That's enough. Upon reading "financing practices which embodied the worst practices of Wall Street," you knew how this would turn out. The Florida land boom and bust (1926) is synonymous with the decade. Today, the degree of national participation is not so celebrated. Nor, that the residential real estate building boom across the country generally peaked at the same time. Real spending on new, private, non-farm housing fell 89% from its peak in 1926 to its trough in 1933.

A chart of Los Angeles County residential real estate activity points nearly straight up between
1920 and 1925. (Lewis A. Maverick, "Cycles in Real Estate Activity: Los Angeles County") Chicago also achieved its personal best in 1925, though New York was just warming up, particularly in the commercial area, rising until 1930. (The average price of office-building bonds fell from $1,000 upon issue to $187 in 1932.) Even with the booming Southern California economy, the graph of L.A. County real estate activity falls from 1926 through 1930, and presumably beyond.

The 1970s was a boom time for houses, but much of those gains were lost to inflation. House prices rose 8.0% a year during the decade, while the consumer price index rose at a 7.4% rate. (Nationally, house prices rose 17.7% in the first nine months of 1979; the CPI passed 16% that year.)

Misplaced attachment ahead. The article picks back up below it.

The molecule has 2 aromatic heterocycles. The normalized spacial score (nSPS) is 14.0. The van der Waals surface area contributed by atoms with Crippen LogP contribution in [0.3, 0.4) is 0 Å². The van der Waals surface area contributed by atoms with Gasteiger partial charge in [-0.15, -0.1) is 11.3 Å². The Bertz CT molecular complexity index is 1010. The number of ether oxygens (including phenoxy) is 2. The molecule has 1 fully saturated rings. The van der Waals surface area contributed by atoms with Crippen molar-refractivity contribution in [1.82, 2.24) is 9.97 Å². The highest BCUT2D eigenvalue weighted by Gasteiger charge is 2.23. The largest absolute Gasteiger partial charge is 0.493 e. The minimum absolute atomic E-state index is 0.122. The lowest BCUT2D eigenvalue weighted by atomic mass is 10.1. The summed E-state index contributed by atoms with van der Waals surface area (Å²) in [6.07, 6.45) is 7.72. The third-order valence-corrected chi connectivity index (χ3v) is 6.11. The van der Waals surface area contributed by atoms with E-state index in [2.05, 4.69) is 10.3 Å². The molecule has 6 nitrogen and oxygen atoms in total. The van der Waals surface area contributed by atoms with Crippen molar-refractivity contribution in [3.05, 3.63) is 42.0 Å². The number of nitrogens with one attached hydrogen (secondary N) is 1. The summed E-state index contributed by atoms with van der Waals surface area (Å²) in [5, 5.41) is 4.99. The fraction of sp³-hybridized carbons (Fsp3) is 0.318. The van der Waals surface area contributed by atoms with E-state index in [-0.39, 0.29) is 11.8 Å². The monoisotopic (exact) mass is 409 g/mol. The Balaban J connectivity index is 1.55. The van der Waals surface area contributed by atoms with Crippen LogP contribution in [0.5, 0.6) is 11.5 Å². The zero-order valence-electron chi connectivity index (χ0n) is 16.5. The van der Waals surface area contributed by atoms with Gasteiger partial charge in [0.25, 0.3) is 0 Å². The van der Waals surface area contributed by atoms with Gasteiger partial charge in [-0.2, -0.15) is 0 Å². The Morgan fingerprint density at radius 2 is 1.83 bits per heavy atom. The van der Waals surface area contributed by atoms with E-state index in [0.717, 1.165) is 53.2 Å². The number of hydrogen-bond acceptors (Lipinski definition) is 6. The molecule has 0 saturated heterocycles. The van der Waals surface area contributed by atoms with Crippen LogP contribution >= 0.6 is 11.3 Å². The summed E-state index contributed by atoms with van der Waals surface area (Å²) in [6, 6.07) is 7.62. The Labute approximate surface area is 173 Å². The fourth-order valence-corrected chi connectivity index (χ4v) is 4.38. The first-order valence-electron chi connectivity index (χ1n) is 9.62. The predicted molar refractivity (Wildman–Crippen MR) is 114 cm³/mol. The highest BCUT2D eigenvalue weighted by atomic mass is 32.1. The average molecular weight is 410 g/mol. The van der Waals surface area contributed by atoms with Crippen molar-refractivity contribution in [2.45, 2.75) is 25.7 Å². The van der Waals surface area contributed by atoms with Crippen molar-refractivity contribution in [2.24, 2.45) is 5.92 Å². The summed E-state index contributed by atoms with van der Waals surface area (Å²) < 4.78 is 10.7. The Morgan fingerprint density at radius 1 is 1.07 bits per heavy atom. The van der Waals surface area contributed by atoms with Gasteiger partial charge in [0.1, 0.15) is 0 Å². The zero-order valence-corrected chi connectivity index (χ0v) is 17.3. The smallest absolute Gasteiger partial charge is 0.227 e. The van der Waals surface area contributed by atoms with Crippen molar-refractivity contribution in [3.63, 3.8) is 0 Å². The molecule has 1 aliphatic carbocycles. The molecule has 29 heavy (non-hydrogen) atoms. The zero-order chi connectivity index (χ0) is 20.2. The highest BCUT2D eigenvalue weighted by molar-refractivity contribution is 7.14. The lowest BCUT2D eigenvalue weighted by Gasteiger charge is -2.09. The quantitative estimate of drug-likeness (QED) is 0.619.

California was a star performer where house prices rose 20% in 1974, 17% in 1975, and 28% in 1976. (The standard belief that lower interest rates will solve house troubles is taken for granted. The prime rate rose from 9.50% in early 1974 to 15.50% in late 1979.) William Greider wrote in
Secrets of the Temple: "People were not buying houses to live in or even as long-term investments. They were buying homes in order to sell them."A builder in Contra Costa County (California) found that 60% of his sales were to speculators. In San Diego alone the number of realtors doubled between 1975 and 1979. A condominium bought in Irvine Ranch (California) for $87,000 was sold for $117,000 - two weeks before the mortgage closing was completed. We need not tarry here; this is so old that it's new.